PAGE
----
VIZO Shuttle ST 2.5in SATA Enclosure
|VIZO Shuttle ST 2.5in SATA Enclosure|
|Features, Specs and Installation|
|VIZO Shuttle ST Testing and Final Thoughts|
While flash drives are getting physically smaller while at the same time holding more data, they are still currently limited to 16GB-32GB and will set you back quite a bit of money for a larger 32GB unit. Some people need to take more data with them that they can put on a flash drive and that is why VIZO has released the new Shuttle ST 2.5" SATA External HDD Enclosure. This little unit houses a small 2.5" drive of your choice and currently supports up to 320GB drives. If you need to take large amounts of data with you on the road, to a friend's house or do a tech conference, the Shuttle will keep your favorite 2.5" SATA Hard Drive happy on the road. Take a look as we jump right in to this unit in our review.
In the Box:
The VIZO Shuttle ST comes with everything you need to get up and running and keeping this enclosure looking clean and tidy while on the road. In the box is the enclosure itself, a pseudo-leather pouch, a pair of screws, a screwdriver and a USB cable that splits into a "Y" adapter for some machines that can't provide enough power for the drive from a single USB port. Some faster 7,200 rpm drives may be too much for older machines and instead of plugging in an AC/DC adapter, VIZO provides extra power by doubling up the USB connectors.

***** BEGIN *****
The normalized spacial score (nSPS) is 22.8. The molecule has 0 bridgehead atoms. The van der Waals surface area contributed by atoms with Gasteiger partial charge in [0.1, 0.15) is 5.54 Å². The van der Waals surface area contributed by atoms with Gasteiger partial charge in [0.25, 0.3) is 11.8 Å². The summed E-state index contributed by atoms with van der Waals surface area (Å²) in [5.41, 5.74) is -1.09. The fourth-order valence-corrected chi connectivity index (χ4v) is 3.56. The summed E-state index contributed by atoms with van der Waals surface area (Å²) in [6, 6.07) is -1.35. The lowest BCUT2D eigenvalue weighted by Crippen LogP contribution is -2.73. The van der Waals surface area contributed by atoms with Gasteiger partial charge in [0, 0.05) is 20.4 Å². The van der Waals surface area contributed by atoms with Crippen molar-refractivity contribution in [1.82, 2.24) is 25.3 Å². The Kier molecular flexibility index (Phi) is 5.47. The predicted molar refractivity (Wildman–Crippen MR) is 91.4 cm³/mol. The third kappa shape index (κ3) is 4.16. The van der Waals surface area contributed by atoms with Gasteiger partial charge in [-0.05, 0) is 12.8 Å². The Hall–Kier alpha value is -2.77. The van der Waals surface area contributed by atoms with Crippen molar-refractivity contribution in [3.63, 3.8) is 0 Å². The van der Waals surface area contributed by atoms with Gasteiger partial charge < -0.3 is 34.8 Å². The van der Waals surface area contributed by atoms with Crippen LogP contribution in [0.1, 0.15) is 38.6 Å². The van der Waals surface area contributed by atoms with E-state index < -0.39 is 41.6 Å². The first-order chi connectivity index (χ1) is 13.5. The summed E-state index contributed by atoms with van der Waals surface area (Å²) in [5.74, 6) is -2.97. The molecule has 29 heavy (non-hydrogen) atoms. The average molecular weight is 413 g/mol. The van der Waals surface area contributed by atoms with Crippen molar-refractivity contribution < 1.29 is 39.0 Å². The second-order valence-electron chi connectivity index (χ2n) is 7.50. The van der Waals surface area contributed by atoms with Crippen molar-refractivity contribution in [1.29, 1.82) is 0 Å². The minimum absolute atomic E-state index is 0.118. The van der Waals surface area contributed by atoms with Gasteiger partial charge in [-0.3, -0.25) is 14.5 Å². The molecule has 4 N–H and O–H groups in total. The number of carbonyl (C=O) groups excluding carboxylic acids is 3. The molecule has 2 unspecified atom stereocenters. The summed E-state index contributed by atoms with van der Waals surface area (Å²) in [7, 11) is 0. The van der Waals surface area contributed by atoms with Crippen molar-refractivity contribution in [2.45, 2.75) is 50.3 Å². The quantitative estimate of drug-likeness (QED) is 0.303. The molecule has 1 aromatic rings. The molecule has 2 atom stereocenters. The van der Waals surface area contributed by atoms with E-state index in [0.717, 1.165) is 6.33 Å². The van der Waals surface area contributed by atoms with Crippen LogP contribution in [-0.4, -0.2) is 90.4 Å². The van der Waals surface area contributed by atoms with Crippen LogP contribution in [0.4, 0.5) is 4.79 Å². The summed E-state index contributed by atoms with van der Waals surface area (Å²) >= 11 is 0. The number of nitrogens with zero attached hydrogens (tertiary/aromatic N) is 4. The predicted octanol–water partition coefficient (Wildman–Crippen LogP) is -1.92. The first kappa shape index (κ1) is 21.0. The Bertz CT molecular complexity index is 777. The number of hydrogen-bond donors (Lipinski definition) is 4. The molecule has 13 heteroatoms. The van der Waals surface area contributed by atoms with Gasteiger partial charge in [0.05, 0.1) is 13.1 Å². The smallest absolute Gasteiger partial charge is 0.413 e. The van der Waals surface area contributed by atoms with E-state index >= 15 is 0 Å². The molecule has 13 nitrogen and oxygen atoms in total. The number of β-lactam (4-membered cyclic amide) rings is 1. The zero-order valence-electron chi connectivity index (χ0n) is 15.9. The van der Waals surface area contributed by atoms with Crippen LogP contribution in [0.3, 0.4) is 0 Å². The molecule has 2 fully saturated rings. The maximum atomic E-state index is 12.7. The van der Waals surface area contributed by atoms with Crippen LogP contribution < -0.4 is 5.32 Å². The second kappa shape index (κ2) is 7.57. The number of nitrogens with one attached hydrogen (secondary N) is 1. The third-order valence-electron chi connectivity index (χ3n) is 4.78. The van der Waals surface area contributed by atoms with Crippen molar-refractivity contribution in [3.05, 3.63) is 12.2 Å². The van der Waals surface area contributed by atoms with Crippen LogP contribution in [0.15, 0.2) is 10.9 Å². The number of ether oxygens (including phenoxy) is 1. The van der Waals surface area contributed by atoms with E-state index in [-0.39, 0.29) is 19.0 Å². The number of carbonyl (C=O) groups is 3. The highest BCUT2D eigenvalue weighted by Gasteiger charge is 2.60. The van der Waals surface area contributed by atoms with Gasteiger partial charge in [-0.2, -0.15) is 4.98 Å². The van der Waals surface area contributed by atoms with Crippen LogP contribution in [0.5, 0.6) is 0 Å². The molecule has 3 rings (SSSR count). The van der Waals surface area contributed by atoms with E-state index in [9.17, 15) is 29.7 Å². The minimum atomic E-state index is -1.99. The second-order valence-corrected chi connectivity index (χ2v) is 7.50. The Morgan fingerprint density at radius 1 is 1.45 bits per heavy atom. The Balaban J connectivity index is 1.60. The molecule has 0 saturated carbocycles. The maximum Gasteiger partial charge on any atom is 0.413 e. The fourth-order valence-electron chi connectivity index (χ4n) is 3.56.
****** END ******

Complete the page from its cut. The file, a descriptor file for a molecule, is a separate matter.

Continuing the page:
There isn't a lot to see and explain about the VIZO Shuttle ST. It's basically an aluminum box with one end that opens up - allowing installation of the drive. The main body is aluminum with the ends constructed from plastic. It has a nice brushed and anodized finish and is accented by a shiny aluminum plate along the one side.
The front of the device simply states that this is a USB2.0 External Enclosure and the backside is equally simple. The back holds a standard mini-USB connector, a 5v power connector (only used if required) and the status LED is also located toward this back side. You can see in the middle picture below the screw holes that are currently vacant. Along the bottom of the unit are four "nubs" that are supposed to act as feet for the device. If you put the Shuttle on a hard desk these hard feet can transfer noise from the HDD whereas the soft rubber feet of a device like the Western Digital Passport don't transfer noise. This is a little detail that would be nice to see addressed in a future update - soft rubber feet.
On the next page we'll take a look at the features and specifications of this unit before we drop our drive in and start testing.